cheers  ian

 

Hi Moses i got the bill today came in at $146 a bit more than id hoped but labour costs are high in aus & it had to be done ,finding another shaft in good nick would have been next to impossible being right hand drive & built in limited numbers

cheers  ian

 

Ian...Not sure what the exchange value is in U.S.D. but the work looks very good, and there's machining as well as the bronze overlay process.

Ah, the right hand drive issue would be trying.  The left hand drive gear is basic and common, rotary valve Saginaw design has been a mainstay since 1959 in G.M. and other makes, a popular and reliable application.  In your case, this bronzing is a good approach.  Mixing used or new and used steering gear parts is risky.  The renewed shaft will restore the wear pattern of the power rack and sector teeth.  

Set the gear up to specification (precise worm shaft bearing preload and correct over-center sector mesh adjustment), and you should be in good shape!  During installation in the chassis, make sure the gear is on center with the front wheels pointed straight ahead!

Moses

 

Hi Moses

well the steering box has gone again i havent pulled it out yet to see what happened but it got be confused i thought that repair would have lasted for years i might do some research to see if its the same box in a rhd fsj theyll be a bit easier to source i would imagine

what a pain in the butt

cheers  ian

 

 

Hi, Ian...Did the sector seal blow again?  If so, this could be an internal seal leak or excessive pump pressure.  A clogged pump return can also raise pressures in the gear and blow a seal.  

Did you replace the teflon seal(s) within the gear during your sector work?  This involves an inexpensive rebuild kit.  FYI, I quickly found Edelman and Gates rebuild kits for a 1984 Jeep J10 FSJ truck, which should be similar to your Saginaw power steering gear.  Check this out:

http://www.partsgeek.com/catalog/1984/jeep/j10/steering/steering_gear_rebuild_kit.html

Buying a used gear from another vehicle, especially an aged truck, is a gamble.  Buying a rebuilt steering gear, from what I've seen in the U.S., can also be a gamble.  The degree of restoration is often questionable, and you need a responsible shop with a knowledgeable, trained labor force to perform the work.  This is a common steering gear design, so the risk of incompetent workmanship is less.  If your current gear housing and hard parts are still intact, you have a rebuildable core, a basis for doing your own rebuild.  If you need another gear for a core, that gear should also be rebuilt.  "Good used" might apply for some parts but not for a 1980s era steering gear. 

I've glanced at Saginaw steering gear rebuild videos at YouTube (i.e., "free").  The information I've seen is either vague or incomplete.  Several videos looked like first-time rebuild attempts and left out key steps.  Rebuilding a steering gear involves safety concerns, and setting up the gear properly can assure a long service life.  I have the material to put a Vimeo On Demand streaming rental video together.  Would such a detailed how-to video on rebuilding your Saginaw gear be of value?  Would you pay a rental fee of, say, $4.99 (U.S.) for detailed step-by-step information?  I would set the video up as a 30-day rental period, available for streaming as many times as needed within that 30-day period.  I'm game if there's enough demand for this particular technical information and how-to.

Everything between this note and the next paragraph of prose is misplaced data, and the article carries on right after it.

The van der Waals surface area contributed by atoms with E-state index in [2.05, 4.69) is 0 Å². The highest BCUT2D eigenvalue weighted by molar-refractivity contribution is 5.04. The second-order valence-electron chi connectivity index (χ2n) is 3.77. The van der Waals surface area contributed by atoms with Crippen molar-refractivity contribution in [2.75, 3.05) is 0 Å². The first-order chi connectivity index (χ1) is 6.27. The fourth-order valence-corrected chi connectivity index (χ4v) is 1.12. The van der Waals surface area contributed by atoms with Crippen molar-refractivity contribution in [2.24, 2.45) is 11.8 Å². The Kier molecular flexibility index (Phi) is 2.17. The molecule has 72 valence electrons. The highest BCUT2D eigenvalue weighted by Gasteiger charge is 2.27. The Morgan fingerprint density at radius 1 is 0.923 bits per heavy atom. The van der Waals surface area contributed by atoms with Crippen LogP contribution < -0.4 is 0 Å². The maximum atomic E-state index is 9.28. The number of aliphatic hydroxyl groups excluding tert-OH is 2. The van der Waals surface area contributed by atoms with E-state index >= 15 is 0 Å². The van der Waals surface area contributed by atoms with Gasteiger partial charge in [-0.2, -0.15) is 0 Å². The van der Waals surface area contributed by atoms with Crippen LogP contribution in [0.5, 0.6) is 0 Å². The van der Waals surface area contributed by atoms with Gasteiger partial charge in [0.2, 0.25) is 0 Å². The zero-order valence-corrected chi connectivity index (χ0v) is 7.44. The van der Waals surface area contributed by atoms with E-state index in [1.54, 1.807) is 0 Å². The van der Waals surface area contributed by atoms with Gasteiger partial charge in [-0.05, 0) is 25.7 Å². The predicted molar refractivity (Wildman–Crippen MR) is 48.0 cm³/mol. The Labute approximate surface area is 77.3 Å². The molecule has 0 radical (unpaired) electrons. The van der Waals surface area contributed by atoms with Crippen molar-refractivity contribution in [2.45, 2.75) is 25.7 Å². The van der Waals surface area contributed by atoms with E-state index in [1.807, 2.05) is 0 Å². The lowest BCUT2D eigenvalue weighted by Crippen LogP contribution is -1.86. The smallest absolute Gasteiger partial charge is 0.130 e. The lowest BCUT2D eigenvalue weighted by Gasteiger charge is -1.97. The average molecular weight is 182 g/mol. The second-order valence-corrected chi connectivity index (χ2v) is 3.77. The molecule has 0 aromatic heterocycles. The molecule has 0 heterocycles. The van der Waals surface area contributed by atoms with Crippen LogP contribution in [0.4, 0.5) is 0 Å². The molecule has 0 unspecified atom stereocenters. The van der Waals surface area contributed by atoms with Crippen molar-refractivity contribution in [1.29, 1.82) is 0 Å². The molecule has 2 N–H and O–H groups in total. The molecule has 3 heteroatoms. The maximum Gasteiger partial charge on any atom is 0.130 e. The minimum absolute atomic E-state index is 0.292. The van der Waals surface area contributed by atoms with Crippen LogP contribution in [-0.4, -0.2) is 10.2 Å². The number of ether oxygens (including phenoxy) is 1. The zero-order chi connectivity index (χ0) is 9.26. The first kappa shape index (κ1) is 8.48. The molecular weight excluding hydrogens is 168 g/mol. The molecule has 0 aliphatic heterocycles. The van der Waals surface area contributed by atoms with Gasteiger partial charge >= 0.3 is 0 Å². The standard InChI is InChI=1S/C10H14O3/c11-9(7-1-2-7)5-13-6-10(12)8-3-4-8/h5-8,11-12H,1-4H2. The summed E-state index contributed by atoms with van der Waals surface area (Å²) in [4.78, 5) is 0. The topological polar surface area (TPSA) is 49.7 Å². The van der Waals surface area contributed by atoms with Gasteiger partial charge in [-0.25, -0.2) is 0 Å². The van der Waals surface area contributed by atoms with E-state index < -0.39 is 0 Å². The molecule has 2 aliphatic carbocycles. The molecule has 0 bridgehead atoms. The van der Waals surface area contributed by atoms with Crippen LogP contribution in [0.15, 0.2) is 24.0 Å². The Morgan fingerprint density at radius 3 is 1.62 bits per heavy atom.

Moses

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Hi Moses ive had it in & running for a week now & its going well improved power maybe not as much as i expected but i think the 4.2 head would be the restriction so thats ok ,fuel economy has improved & its much more driver friendly with the motorcraft carby on

it still has great low down tourque caractoristics like the 4.2 but doesnt get up & go like the 4.0 im asuming that this is due to head choice but its a work horse not a race horse so im quite happy

cheers  ian

Edited by ian cj10

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Hi, Ian...Congrats on the engine build!  The Jeep CJ10's weight comes into play here...What was the application for the Motorcraft carburetor?  An AMC/Jeep 360 V-8 or at least a 304 V-8?  Ford 302 V-8?  Does the carburetor run smoothly to 4,500 rpm?  That's a legitimate ceiling for practical purposes on this engine.  You should be making 230-240 horsepower with your stroker build.

Inline six rule-of-thumb for CFM flow, direct quote from the late Jack Clifford:  1 CFM for each cubic inch of displacement to reach 4,000 rpm.  Want to spin faster?  Must increase the CFM flow.  For your stroker, a 350 CFM carburetor would be plenty.

Moses 

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Hi Moses 

im not sure of the carbs original application but it is very smooth & seems to rev well enough ive not pushed it too hard maybe to 4000rpm or so

i did try a 350 holley on it also & found it made a lot more power but its a worn out piece of junk & was undrivable at low rpm so no good in town or in the tracks

its not making that much horsepower but has a lot of tourque so it works well if i feel i need more ill have to buy a new 350 holley i guess

cheers  ian

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Ian, I'd stick with a Motorcraft.  AMC/Jeep used these on the 360 V-8 and 304 V-8.  I like them, very simple to keep in tune and far less touchy than a Holley.